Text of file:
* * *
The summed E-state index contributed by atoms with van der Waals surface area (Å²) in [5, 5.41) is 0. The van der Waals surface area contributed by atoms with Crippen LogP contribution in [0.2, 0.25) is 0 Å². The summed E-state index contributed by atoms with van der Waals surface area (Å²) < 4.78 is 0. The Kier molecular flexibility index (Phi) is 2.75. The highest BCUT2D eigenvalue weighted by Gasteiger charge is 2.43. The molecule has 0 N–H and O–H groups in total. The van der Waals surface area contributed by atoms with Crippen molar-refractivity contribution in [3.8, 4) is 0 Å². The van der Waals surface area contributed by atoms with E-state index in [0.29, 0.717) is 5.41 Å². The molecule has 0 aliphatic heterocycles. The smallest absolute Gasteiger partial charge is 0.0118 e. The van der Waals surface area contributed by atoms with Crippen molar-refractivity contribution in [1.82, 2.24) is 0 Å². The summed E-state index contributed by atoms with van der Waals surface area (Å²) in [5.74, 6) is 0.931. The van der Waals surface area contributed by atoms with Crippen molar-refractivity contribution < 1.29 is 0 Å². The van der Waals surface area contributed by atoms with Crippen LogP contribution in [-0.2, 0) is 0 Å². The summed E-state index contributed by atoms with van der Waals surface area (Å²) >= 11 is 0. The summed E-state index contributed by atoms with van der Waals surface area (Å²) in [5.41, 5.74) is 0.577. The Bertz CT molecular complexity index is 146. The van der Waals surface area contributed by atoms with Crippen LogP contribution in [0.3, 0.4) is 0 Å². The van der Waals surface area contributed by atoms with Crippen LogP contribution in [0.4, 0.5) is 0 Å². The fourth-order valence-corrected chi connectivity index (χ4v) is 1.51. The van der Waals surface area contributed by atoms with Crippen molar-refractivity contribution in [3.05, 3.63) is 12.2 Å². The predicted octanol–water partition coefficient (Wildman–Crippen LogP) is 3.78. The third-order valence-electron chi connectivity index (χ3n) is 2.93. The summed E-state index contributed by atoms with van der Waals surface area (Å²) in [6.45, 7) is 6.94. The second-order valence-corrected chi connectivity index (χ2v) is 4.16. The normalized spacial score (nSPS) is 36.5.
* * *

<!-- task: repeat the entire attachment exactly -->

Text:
The summed E-state index contributed by atoms with van der Waals surface area (Å²) in [5, 5.41) is 0. The van der Waals surface area contributed by atoms with Crippen LogP contribution in [0.2, 0.25) is 0 Å². The summed E-state index contributed by atoms with van der Waals surface area (Å²) < 4.78 is 0. The Kier molecular flexibility index (Phi) is 2.75. The highest BCUT2D eigenvalue weighted by Gasteiger charge is 2.43. The molecule has 0 N–H and O–H groups in total. The van der Waals surface area contributed by atoms with Crippen molar-refractivity contribution in [3.8, 4) is 0 Å². The van der Waals surface area contributed by atoms with E-state index in [0.29, 0.717) is 5.41 Å². The molecule has 0 aliphatic heterocycles. The smallest absolute Gasteiger partial charge is 0.0118 e. The van der Waals surface area contributed by atoms with Crippen molar-refractivity contribution in [1.82, 2.24) is 0 Å². The summed E-state index contributed by atoms with van der Waals surface area (Å²) in [5.74, 6) is 0.931. The van der Waals surface area contributed by atoms with Crippen molar-refractivity contribution < 1.29 is 0 Å². The van der Waals surface area contributed by atoms with Crippen LogP contribution in [-0.2, 0) is 0 Å². The summed E-state index contributed by atoms with van der Waals surface area (Å²) >= 11 is 0. The summed E-state index contributed by atoms with van der Waals surface area (Å²) in [5.41, 5.74) is 0.577. The Bertz CT molecular complexity index is 146. The van der Waals surface area contributed by atoms with Crippen LogP contribution in [0.3, 0.4) is 0 Å². The van der Waals surface area contributed by atoms with Crippen LogP contribution in [0.4, 0.5) is 0 Å². The fourth-order valence-corrected chi connectivity index (χ4v) is 1.51. The van der Waals surface area contributed by atoms with Crippen molar-refractivity contribution in [3.05, 3.63) is 12.2 Å². The predicted octanol–water partition coefficient (Wildman–Crippen LogP) is 3.78. The third-order valence-electron chi connectivity index (χ3n) is 2.93. The summed E-state index contributed by atoms with van der Waals surface area (Å²) in [6.45, 7) is 6.94. The second-order valence-corrected chi connectivity index (χ2v) is 4.16. The normalized spacial score (nSPS) is 36.5.